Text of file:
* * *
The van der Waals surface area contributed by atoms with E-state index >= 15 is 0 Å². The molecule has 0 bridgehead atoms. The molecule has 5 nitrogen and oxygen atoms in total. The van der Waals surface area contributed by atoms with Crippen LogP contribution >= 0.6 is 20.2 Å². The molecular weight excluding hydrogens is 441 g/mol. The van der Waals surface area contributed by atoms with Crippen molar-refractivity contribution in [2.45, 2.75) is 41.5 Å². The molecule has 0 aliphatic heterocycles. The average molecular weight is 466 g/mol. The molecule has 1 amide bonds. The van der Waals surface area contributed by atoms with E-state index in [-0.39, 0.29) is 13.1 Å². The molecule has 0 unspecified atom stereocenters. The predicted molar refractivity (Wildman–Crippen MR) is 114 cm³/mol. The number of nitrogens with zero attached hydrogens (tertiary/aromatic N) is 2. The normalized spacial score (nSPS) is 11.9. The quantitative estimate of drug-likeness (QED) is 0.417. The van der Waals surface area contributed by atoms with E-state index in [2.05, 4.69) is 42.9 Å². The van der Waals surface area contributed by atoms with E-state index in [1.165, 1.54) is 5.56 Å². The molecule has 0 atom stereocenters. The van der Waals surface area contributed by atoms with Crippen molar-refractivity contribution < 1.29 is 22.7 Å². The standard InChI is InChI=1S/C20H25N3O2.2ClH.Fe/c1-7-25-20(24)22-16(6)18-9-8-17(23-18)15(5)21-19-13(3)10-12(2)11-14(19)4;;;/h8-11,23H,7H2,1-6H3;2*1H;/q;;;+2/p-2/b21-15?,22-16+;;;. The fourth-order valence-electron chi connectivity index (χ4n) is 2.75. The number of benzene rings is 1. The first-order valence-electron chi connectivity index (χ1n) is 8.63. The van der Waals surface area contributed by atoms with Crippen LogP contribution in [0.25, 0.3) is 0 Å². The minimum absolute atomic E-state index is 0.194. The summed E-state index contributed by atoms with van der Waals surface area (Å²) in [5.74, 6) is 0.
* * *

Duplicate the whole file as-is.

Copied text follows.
The van der Waals surface area contributed by atoms with E-state index >= 15 is 0 Å². The molecule has 0 bridgehead atoms. The molecule has 5 nitrogen and oxygen atoms in total. The van der Waals surface area contributed by atoms with Crippen LogP contribution >= 0.6 is 20.2 Å². The molecular weight excluding hydrogens is 441 g/mol. The van der Waals surface area contributed by atoms with Crippen molar-refractivity contribution in [2.45, 2.75) is 41.5 Å². The molecule has 0 aliphatic heterocycles. The average molecular weight is 466 g/mol. The molecule has 1 amide bonds. The van der Waals surface area contributed by atoms with E-state index in [-0.39, 0.29) is 13.1 Å². The molecule has 0 unspecified atom stereocenters. The predicted molar refractivity (Wildman–Crippen MR) is 114 cm³/mol. The number of nitrogens with zero attached hydrogens (tertiary/aromatic N) is 2. The normalized spacial score (nSPS) is 11.9. The quantitative estimate of drug-likeness (QED) is 0.417. The van der Waals surface area contributed by atoms with E-state index in [2.05, 4.69) is 42.9 Å². The van der Waals surface area contributed by atoms with E-state index in [1.165, 1.54) is 5.56 Å². The molecule has 0 atom stereocenters. The van der Waals surface area contributed by atoms with Crippen molar-refractivity contribution < 1.29 is 22.7 Å². The standard InChI is InChI=1S/C20H25N3O2.2ClH.Fe/c1-7-25-20(24)22-16(6)18-9-8-17(23-18)15(5)21-19-13(3)10-12(2)11-14(19)4;;;/h8-11,23H,7H2,1-6H3;2*1H;/q;;;+2/p-2/b21-15?,22-16+;;;. The fourth-order valence-electron chi connectivity index (χ4n) is 2.75. The number of benzene rings is 1. The first-order valence-electron chi connectivity index (χ1n) is 8.63. The van der Waals surface area contributed by atoms with Crippen LogP contribution in [0.25, 0.3) is 0 Å². The minimum absolute atomic E-state index is 0.194. The summed E-state index contributed by atoms with van der Waals surface area (Å²) in [5.74, 6) is 0.